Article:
This enchanting Midtown institution houses a museum dedicated to the art of puppetry. The Center also hosts workshops and performances, such as the recent Click, Clack, Moo: Cows That Type. Upcoming highlights include Peter Pan (Sept. 24 - Oct. 25) and Pinocchio (Dec. 29 - Jan. 10). www.puppet.org.

THE CHILDREN’S MUSEUM OF ATLANTA This downtown museum is currently closed for extensive renovations, but is set to open in late 2015 with a number of new and refurbished interactive attractions designed to stimulate learning and creativity. Exhibits allow children to tromp through a crawl space, work on a farm, learn about nutrition and explore their artistic sides. www.childrensmuseumatlanta.org.

FERNBANK MUSEUM OF NATURAL HISTORY Take an entertaining and educational look at

Aesop’s Fables’ Fox and Crane at Center for Puppetry Arts.

natural history at this Decatur museum, with such permanent exhibits as A Walk Through Time in Georgia and Giants of the Mesozoic, which showcase some of the world’s largest dinosaurs. There’s also an IMAX theatre with an ever-changing lineup of fascinating and thrilling films. www.fernbankmuseum.org.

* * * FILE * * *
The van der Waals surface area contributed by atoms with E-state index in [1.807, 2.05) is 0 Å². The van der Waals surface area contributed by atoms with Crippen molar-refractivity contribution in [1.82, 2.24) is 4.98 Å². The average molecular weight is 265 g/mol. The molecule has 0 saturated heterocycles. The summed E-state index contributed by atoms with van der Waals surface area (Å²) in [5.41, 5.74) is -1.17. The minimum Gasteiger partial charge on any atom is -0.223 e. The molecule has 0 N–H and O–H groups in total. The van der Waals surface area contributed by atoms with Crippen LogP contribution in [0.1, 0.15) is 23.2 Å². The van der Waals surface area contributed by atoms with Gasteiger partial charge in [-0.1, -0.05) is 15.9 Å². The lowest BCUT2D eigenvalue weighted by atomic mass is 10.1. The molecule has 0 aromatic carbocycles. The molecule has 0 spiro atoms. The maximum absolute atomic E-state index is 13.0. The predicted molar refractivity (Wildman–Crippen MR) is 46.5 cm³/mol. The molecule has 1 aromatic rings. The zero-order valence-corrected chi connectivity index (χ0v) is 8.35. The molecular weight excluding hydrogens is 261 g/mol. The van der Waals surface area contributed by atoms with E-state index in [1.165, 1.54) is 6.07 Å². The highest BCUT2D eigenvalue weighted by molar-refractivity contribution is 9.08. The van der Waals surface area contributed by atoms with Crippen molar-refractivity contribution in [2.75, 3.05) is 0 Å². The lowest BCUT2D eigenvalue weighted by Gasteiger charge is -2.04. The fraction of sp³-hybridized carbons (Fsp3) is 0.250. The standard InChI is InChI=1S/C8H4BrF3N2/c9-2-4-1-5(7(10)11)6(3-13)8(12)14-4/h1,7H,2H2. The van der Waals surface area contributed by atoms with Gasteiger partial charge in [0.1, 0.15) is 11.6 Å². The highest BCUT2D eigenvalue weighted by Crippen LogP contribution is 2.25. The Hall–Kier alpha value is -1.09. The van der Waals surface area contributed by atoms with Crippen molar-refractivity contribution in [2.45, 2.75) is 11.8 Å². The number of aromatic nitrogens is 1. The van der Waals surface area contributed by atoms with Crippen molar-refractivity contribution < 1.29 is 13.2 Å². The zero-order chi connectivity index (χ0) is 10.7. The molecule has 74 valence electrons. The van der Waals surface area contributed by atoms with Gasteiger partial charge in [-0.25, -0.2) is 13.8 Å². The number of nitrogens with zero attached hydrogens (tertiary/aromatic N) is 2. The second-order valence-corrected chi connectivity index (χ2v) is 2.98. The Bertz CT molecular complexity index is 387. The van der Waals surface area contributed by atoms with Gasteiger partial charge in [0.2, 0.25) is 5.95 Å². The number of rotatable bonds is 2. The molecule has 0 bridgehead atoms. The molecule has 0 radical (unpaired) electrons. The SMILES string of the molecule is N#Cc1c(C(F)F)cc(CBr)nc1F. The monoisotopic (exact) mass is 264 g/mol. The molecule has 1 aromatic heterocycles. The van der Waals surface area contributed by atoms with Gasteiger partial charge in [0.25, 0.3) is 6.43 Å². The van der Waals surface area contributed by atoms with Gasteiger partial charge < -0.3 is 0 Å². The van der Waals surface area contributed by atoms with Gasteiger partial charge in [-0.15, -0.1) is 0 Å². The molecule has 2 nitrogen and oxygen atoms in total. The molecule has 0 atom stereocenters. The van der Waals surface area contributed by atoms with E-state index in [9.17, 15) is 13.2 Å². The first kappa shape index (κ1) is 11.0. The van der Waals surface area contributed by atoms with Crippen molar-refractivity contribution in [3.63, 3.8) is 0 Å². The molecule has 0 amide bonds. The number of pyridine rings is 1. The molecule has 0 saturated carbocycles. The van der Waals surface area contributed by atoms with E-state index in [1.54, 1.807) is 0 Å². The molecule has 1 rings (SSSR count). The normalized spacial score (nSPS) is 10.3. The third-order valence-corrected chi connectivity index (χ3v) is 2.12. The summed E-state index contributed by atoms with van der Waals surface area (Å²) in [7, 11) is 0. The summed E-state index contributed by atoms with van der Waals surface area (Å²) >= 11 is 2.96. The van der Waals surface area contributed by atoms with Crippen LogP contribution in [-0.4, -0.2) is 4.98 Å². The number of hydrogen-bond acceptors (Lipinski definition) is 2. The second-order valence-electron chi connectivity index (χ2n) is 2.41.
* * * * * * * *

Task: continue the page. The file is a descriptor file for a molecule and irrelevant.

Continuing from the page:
Since first opening its doors in August of 2002, Interactive Neighborhood for Kids (INK) has established itself as a one-of-a-kind children’s museum that engages children of all ages through interactive, hands-on learning. Offering children a miniature version of a “grownup” community, INK allows them to role-play as doctors, nurses, teachers, postal workers and more. www.inkfun.org.

TELLUS SCIENCE MUSEUM This Cartersville museum allows aspiring archeologists to stare into the jaws of a Tyrannosaurus Rex. It also gives amateur astronomers a tour of the current evening’s sky at the planetarium. Other attractions include a mineral gallery and a look at transportation technology. The museum also hosts lectures and other educational programs. www.tellusmuseum.org.

GONE WITH THE WIND COLLECTION

MOnDay-SaturDay

10:00 a.m. – 5:00 p.m., Closed Sunday

MarIETTa

GONE WITH THE WIND M u s E u M

Scarlett on the Square

Gift Shop, facility RentalS annual eventS

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Photo: Rod Reilly

Original Gone With the Wind memorabilia on display from the private collection of Dr. Christopher Sullivan.


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OU TSID E

ATL A NTA

Getaways

QUICK AND EASY

4 Great Destinations Less Than a Day’s Drive